BOSTON (TheStreet) -- When news broke that General Electric (GE) - Get General Electric Company (GE) Report, among the largest U.S. companies, will pay close to zero taxes for its fiscal year, Americans were stunned.
After all, many are still out of work after the deepest recession in more than half a century. But, at GE, innovative accounting, fervent lobbying and one of the most well-staffed and financially creative tax teams have helped the industrial conglomerate hold on to profits, even as the country faces a record budget deficit, national debt at an all-time high and the looming cost of underfunded entitlement programs.
General Electric isn't the only company that pays little in taxes. The top corporate tax rate is pegged at 35%, but the following Dow companies, all of which are profitable, are paying less than that, on a net basis. According to some analysts, corporations contribute less than 7% of total U.S. tax revenue, compared to upward of 30% in other periods of American history.
Here is a closer look at the
and how much they paid the U.S. in 2010. Below, they are ordered by their effective tax rate, the actual percentage of taxable income paid to government collectors, from low to lowest.
: The effective tax rate includes taxes levied by foreign governments, as well, which is why the article provides data on how much was paid to the U.S. government, specifically. In many cases, these U.S. companies are paying more in taxes to foreign governments than they are to the U.S.
Johnson & Johnson
is a diversified health-care company, with pharmaceutical, health-care supply, medical-devices and consumer-products businesses. It's most widely known as a maker of consumer products such as Band-Aids and Listerine.
The company's sales have declined modestly in 2010, but net income and earnings per share rose 8.7% and 8.6%, respectively. J&J had a net profit margin of 12% in the fourth quarter.
The company generated $62 billion in sales and more than $17 billion of pre-tax income during fiscal 2010. Yet, it was taxed at an effective rate of 21%, with $1.2 billion of current international tax expenses, $356 million of deferred international tax expenses and $2.1 billion of U.S. taxes paid. J&J's effective tax rate fell from 22% in 2009 and 24% in 2008.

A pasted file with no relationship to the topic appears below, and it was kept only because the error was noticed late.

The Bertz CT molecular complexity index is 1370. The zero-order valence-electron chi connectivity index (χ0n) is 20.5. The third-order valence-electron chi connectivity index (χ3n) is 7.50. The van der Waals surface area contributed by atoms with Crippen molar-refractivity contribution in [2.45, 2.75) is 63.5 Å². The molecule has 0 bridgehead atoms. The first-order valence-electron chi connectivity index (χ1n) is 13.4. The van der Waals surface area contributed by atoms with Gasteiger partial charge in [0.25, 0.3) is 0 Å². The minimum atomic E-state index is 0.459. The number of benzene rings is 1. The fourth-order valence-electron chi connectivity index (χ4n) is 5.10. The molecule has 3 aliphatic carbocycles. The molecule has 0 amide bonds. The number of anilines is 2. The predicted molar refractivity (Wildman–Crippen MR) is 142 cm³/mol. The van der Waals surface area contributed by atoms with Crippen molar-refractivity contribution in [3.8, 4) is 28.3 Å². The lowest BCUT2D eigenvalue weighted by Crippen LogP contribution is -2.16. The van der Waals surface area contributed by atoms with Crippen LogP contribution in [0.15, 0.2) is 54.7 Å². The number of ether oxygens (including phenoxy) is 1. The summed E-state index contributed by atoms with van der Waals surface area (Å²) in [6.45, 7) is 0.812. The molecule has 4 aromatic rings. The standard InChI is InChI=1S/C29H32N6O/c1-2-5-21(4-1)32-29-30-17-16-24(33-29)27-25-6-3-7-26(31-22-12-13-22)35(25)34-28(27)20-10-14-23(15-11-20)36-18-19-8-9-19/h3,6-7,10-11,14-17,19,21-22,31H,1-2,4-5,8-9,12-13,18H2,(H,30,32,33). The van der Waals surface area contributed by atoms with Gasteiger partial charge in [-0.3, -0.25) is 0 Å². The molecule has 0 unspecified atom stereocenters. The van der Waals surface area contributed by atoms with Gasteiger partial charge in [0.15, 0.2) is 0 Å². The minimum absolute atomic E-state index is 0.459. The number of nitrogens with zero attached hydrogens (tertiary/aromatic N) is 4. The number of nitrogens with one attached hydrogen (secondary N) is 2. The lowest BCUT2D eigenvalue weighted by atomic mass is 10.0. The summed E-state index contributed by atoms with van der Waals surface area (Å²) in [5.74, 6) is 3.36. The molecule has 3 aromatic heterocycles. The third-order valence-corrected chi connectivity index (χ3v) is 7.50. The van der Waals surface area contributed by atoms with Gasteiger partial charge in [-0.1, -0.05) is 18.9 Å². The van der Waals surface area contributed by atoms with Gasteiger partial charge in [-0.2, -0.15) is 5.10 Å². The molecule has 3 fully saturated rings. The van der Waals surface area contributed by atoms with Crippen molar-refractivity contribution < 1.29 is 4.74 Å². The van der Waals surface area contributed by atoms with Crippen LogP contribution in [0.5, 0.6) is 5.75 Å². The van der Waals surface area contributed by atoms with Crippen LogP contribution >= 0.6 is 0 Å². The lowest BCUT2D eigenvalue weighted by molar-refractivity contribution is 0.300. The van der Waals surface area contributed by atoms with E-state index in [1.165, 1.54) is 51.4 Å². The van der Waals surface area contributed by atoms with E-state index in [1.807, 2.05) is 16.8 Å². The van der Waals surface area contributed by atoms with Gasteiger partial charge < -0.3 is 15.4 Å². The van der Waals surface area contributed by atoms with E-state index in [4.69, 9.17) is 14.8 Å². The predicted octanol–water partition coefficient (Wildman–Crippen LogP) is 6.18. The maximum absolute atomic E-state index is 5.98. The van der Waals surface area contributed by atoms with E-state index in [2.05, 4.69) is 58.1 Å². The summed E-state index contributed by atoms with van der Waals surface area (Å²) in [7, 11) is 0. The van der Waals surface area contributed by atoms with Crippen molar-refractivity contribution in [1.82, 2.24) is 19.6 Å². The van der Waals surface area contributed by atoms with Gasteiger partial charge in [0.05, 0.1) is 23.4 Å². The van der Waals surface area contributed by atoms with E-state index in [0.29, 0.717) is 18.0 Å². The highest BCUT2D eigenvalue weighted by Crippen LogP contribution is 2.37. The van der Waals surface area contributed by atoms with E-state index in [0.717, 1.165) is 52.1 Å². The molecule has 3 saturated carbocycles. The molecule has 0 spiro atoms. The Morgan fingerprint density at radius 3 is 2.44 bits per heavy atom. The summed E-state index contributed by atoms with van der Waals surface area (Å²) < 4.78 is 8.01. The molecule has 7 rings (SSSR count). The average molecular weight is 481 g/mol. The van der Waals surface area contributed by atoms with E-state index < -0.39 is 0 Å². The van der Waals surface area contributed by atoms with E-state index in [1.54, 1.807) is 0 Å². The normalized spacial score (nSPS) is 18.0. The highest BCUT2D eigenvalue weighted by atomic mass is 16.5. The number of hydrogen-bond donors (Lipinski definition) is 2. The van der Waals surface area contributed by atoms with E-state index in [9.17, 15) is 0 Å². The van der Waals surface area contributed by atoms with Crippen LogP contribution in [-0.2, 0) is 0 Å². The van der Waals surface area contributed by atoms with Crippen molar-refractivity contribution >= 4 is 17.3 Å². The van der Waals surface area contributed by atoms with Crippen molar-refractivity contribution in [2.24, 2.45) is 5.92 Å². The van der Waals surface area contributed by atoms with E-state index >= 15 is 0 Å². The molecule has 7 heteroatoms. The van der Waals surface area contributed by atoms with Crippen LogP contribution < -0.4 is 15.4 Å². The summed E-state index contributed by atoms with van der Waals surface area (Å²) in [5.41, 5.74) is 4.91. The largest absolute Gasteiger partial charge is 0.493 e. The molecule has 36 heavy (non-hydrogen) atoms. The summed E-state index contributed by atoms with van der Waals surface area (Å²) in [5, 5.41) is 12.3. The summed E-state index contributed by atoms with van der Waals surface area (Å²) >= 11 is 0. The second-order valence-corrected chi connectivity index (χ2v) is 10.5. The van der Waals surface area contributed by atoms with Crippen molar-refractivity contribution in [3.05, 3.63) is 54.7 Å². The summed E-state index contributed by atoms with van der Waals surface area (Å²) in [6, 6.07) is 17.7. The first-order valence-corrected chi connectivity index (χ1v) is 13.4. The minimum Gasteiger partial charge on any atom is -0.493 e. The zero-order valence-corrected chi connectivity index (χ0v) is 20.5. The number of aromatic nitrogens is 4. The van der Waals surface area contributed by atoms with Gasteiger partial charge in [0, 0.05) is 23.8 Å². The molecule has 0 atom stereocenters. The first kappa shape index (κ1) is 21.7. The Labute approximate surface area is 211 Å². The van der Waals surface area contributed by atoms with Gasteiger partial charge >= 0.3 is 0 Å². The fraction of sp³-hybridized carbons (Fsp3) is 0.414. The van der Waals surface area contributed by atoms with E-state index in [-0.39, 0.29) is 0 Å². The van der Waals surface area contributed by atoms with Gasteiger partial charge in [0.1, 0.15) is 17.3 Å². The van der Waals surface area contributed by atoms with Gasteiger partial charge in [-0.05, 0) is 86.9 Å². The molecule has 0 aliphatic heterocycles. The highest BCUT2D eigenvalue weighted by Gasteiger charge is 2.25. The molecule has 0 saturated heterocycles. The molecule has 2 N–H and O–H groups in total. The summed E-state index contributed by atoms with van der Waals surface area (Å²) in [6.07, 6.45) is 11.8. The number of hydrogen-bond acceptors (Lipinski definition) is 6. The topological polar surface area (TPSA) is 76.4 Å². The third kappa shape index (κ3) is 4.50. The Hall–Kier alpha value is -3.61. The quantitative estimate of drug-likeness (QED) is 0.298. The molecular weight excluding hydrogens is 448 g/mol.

makes computers and servers and offers technology consulting services.
Sales, net income and earnings per share have expanded 8.9%, 13% and 18%, respectively, over the past 12 months. HP posted an operating margin of 8% and a net profit margin of 8% for its recently reported fiscal first quarter. HP achieved $126 billion of sales during its fiscal 2010 and generated $11 billion of pre-tax income. It was taxed at an effective rate of just 20%, incurring $484 million of U.S. federal tax expenses and $231 million deferred. It had $1.3 billion of current international taxes and $21 million deferred. HP's effective rate widened from 19% in 2009.
owns 55% of
, the largest mobile-telecom network in the U.S.
In the past 12 months, Verizon's sales have declined 0.9%, but net income and earnings per share have ascended just over 2%. Verizon's fourth-quarter net margin came in at 10%. The company suffered a loss in the year-earlier quarter. The company posted 2010 sales of $107 billion and pre-tax income of nearly $13 billion. Verizon received a $709 million current tax benefit from the U.S., but deferred $2.9 billion for future taxes. It enjoyed a $19 million current international tax benefit and a $24 million deferred tax benefit. On the local level, Verizon received a $42 million current tax benefit. Verizon had an effective 2010 tax rate of 19%, up from 14% in 2009.
is a specialty-products company, selling agricultural products, nutrition additives, performance chemicals and specialty coatings.
DuPont's sales have advanced 18% in the past 12 months as net income and earnings per share soared 72%. Its fourth quarter net profit margin came in at 4.9%, down from 6.6% in the year-earlier quarter. In fiscal 2010, DuPont produced nearly $33 billion of sales and $3.7 billion of pre-tax income, but enjoyed an effective tax rate of less than 18%, down from 19% in 2009. It enjoyed a $109 million tax benefit from the U.S., with $245 million expensed for deferred taxes. It paid $454 million of current international taxes.